The consequences of climate change paint a bleak picture for the Southwest and much of America’s breadbasket, the Great Plains. A “megadrought” likely will occur late in this century, and it could last for three decades, according to a new report by Cornell and NASA researchers in the journal Science Advances (Feb. 12), an online publication of the American Association for the Advancement of Science.
“The results were striking. As a society, we’ve weighted the dice toward megadrought. Data clearly point to a high risk in the Southwest and Great Plains, as we continue to add carbon dioxide into our atmosphere,” said Toby Ault, Cornell associate professor of earth and atmospheric sciences. “However, if we manage to get serious about lowering greenhouse gases within the next 10 years, we could face a lower risk.”
With a drier future and higher regional temperatures amplifying possible late-century droughts, the situation presents a major adaptation challenge for managing the region’s water needs, explains Ault, who along with lead author Benjamin Cook and Jason Smerdon, both of NASA, published their new study, “Unprecedented 21st Century Drought Risk in the American Southwest and Central Plains Drought Risk in Western North America.”
By examining tree rings and other physical clues, previous research had identified a period of time called Medieval Climate Anomaly (A.D. 1100-1300) when megadroughts were more common. By analyzing data from 17 state-of-the-art global climate models, Cook, Ault and Smerdon learned that western North America’s future drought risk exceeded even the driest centuries of the Medieval Climate Anomaly.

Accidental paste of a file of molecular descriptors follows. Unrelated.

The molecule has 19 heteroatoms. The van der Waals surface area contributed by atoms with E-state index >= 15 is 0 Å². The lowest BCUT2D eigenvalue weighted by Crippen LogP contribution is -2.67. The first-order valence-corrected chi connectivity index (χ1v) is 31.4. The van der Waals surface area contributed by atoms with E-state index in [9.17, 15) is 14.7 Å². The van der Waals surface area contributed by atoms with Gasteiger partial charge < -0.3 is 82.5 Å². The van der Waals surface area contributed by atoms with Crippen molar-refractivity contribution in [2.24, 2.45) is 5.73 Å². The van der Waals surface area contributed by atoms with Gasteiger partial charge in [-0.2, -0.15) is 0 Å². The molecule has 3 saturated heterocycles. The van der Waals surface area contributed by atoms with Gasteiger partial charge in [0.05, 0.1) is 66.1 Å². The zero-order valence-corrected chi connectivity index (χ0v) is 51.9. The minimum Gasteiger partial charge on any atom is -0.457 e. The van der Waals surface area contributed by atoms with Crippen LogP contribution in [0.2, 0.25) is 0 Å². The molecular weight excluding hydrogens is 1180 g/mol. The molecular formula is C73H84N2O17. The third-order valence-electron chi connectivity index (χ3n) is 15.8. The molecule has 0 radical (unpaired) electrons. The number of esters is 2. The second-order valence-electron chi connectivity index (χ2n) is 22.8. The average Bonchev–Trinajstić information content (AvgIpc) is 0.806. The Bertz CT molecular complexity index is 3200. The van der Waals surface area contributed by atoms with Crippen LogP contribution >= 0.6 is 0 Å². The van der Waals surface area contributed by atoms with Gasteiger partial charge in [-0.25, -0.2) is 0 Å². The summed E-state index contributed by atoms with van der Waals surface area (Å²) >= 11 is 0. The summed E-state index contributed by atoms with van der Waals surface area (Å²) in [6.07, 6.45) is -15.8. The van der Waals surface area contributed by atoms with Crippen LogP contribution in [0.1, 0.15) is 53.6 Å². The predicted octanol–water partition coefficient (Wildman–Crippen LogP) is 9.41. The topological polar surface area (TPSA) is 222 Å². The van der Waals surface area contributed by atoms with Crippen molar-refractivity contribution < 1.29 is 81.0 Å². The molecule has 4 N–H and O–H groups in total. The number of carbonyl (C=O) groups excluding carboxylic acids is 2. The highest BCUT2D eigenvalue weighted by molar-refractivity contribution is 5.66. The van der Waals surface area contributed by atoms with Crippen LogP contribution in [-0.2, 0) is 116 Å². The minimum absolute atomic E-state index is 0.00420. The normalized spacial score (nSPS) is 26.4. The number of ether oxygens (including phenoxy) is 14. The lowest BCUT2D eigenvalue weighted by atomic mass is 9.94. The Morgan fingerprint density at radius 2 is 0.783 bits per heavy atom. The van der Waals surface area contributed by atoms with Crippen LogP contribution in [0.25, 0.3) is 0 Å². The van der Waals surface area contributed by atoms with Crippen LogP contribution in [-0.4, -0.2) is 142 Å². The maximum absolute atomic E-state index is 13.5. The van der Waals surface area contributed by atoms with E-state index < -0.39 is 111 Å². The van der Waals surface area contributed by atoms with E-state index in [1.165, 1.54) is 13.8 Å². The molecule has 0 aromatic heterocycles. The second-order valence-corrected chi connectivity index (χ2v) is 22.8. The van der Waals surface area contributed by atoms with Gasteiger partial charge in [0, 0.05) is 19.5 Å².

The role of climate change in causing extreme heat waves, drastic rainfall, negative impacts on human health and threatened food security have received more attention recently than megadrought. However, Ault views prolonged drought risk as yet another natural hazard that becomes more likely from human activity.
“Hurricanes and tornadoes are natural hazards and they strike fast. A megadrought is a natural hazard, but it unfolds slowly – over a period of decades,” said Ault. “It’s just another natural hazard and one we can manage.”
Ault, a faculty fellow with the Atkinson Center for a Sustainable Future, wants to lower carbon dioxide emissions quickly. “The time to act is now. The time to start planning for adaptation is now,” he said. “We need to assess what the rest of this century will look like for our children and grandchildren.”
The National Science Foundation and NASA funded this research. Ault was supported by a startup grant from the College of Agriculture and Life Sciences.